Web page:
An Indonesian in Indonesia
I recently went for an interview to take a teaching English course in South Jakarta. It took 2 (and sometimes 2 and a half hours) to get to, and I decided that since the course would be intensive and full time, it would be better to stay in a hostel near the center. Upon breaking the news to my mother, her answer was a vehement no.
At first, her reason was that eating street food would be unsafe for me, especially since several street vendors still put formaldehyde in their food to make it last longer. Noodles are not out of the equation either as unsafe food coloring is often used. This is a common knowledge and is still happening. “Makes the food really chewy,” as one lady told me, “I know they put in formaldehyde, but well, I still eat them occasionally.” (My mom is quick to tell me the horror stories of the “bakso” – fishball seller family and their maid who all died eating the leftover food they sell)
But the reason that finally dominated was that it was dangerous for a girl to live out there on her own. “You will get raped and killed” was the brief summary.
While there are reasons to be cautious about safety in Indonesia, I think it really depends on the location. From what I have seen, I judged the place to be safe and was in fact looking forward to living there. So I tried to reason to my mom that many expats were taking the same course and some also stayed at the surrounding hostels with no problem.
“It might be alright for expats. But we’re Chinese Indonesians, and as a young Chinese Indonesian girl, you are not safe.” came the reply.
I finally got my friend from Singapore to interview for the course as well, thinking that perhaps, two girls living in a hostel would be better than one. Her mother, a Chinese Indonesian who married a Singaporean and has lived in Singapore for many years, objected immediately for the same reason.
My friend told me it didn’t matter that the hostel was in a guarded complex and right behind the school. The moment her parents heard the words “living in Jakarta”, they objected. Historically and even now, most Chinese Indonesians still live in separate communities from other Indonesians. They tend to go to different schools, different shopping malls, different places of worship etc. Since Chinese language is no longer banned, Chinese Indonesian parents are starting to send their children to learn Chinese in the many Chinese language centers that have opened up. Lunar New Year is also a national holiday in Indonesia.
I wonder if we are still living the effects of the horror of the May 1998 riots. Especially for people of my parents’ generation, who vividly remember the incident and feeling terrified for the safety of their children, I can understand their fear and worry.
“I’ve experienced so many terrible things and had once ran away from the country,” my friend’s mother explained, “It’s so ridiculous why my daughter would want to go and live there.”
I was ten when the riots occurred, safely hidden away in Singapore. But I never forgot the stories, since many of the horrors happened right in my home community. My parents would tell me how the doors of Chinese Indonesian homes were marked as an indication that rioters should loot and burn that home. How my childhood friend’s father had been dragged away from his car and beaten to death. How my parents’ long time friend had to hide for 48 hours in a dark cellar while rioters looted the house. And then there were the endless stories of brutal gang rapes that still make me shiver to think about.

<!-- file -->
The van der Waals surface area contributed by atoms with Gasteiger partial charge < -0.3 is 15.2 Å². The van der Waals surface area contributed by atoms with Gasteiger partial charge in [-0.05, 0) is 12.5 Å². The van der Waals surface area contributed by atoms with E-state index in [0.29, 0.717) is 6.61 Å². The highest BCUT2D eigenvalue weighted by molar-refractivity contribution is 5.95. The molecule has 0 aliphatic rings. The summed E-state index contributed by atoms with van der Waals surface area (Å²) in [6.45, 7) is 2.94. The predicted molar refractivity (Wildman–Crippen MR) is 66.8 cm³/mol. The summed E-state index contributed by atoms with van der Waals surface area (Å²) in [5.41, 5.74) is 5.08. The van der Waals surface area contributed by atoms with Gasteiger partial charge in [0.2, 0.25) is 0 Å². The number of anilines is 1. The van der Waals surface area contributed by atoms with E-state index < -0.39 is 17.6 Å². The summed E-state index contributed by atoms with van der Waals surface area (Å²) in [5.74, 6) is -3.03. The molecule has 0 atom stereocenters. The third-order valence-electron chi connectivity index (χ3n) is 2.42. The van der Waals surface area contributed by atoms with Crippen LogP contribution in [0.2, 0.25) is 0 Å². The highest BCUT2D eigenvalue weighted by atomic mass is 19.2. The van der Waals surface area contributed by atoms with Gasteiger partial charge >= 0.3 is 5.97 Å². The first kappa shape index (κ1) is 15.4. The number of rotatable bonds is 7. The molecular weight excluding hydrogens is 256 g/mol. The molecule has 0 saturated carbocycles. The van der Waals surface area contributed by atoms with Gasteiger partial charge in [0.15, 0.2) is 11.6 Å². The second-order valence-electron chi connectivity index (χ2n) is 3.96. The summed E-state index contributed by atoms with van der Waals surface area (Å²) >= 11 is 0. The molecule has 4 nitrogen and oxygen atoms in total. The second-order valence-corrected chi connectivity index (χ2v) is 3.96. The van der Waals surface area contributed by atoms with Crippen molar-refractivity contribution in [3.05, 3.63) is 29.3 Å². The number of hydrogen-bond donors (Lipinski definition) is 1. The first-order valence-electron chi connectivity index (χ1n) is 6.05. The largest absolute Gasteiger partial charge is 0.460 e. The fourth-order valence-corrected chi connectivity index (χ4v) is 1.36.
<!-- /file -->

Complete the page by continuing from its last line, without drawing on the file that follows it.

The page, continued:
My brother’s fiancee had been visiting Jakarta at that time and she said it was the most frightening experience of her life: “There was fire everywhere, we were in the car trying to find a way out and luckily the guard showed us an alternative route to escape.”
Even with all the progress, many Chinese Indonesians still fear a similar incident happening, especially in the face of an economic downturn. I don’t deny the opulence of some Chinese. I would actually bring friends to certain neighborhoods to let them see “houses that are so big your jaws would drop”. It really doesn’t help that many of them also engage in frivolous parties and lavish gatherings, when more could be done to help the communities around.
If I was a first-hand witness of the riots like the others, perhaps I would not be so carefree in my decision of living on my own in the city. Ultimately, I can understand my parents’ fear, but at the same time, I do want to feel a sense of belonging in this country, not just constant wariness and fear. I badly want to be recognized as not just a Chinese Indonesian, but an Indonesian. It is a fact that we still do look distinctively different from the others. While I may be darker skinned than most of my Chinese Singaporean friends, I am still “too white” in Indonesia and people can easily identify me as Chinese.
I guess in the end, I still want to be recognized as just part of another ethnic minority group in Indonesia, not an outsider. It still irks me some days when I venture to a non Chinese area and people start to stare because it is odd to see one of my kinds in those parts. Or when I venture to tourists areas and locals speak Chinese to me, assuming I am a tourist. Of course, I can hardly blame them, but most days I do just wish they would see me as I am. I was born in this country, I still care for the welfare of this country and while I naturally care about the welfare of many countries as part of the bond of humanity, this one’s always just an extra bit more special.